Civil registration in Germany became mandatory in 1876, depending on the area it could have began as early as the late 1700s. Many of us are familiar with the records starting in October 1874. You will find them not only in Germany but also in places like Poland or other neighboring countries once controlled by Germans. There is no single repository of civil registration records. These records are kept by the Standesbeamte (civil registrar) at the Standesamt (civil registry office). Some older records might be in the State/Local Archives and may even be microfilmed by the Family History Library (FamilySearch.org).
Births were usually registered within a few days of the child’s birth by the father, a neighbor, or the midwife. Sometimes you will find notes in the margin for corrections or additions to the record.
German Privacy laws
– births: 110 years
– marriages: 80 years
– deaths: 30 years
Below is the civil registration of a birth in 1884. We cut the long document in half to give you a better view of the entire document.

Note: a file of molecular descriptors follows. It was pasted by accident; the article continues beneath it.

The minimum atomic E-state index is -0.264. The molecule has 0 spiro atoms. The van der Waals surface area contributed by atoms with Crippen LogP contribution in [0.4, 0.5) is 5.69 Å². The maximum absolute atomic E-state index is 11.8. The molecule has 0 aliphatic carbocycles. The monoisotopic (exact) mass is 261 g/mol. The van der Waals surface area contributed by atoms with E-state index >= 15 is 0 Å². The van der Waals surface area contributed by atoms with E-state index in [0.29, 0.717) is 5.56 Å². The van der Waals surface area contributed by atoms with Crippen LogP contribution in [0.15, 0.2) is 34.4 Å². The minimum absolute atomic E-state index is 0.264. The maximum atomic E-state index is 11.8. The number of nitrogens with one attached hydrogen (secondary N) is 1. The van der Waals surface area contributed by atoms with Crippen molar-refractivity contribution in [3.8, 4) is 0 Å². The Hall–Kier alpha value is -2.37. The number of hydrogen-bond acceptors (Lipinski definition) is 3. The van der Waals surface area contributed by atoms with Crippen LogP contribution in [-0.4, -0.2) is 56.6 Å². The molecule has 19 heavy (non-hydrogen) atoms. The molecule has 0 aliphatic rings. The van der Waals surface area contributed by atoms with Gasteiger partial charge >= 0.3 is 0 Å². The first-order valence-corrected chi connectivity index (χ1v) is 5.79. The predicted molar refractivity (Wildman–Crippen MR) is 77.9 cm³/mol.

German Civil Birth Record
1) Akt number or entry number
2) Location of registration, small villages would have registered at a larger nearby village/town they belonged too.
3) Date of registration (not the date of birth)
4) This area is part of #5, and is not often used but it could include notes like how the person (informant) was identified (ie: ID, witness etc…)
5) This section goes with #4, it tells who the informant was, this was usually the father, it would often include his occupation and name. It sometimes could note his standing.
6) Residence of the father (or informant)
7) Religion of the father (or informant)
8) Mother’s name, her maiden name will often be preceded by something like “geboren” or “geb.” meaning “born”
9) The mother’s religion
10) The mother’s residence, often written “bei ihm” meaning “with him.” This would mean her residence was the same as #6, usually her husbands residence.
11) The residence
12) Day of the birth
13) Month of the birth
14) Year of the birth
15) Time of the birth
16) The gender/sex of the child, often written as M or “mann” (for male); W for “weib” (female)
17) The child’s given name(s); sometimes there will be multiple given names
18) Area for official use by the registrar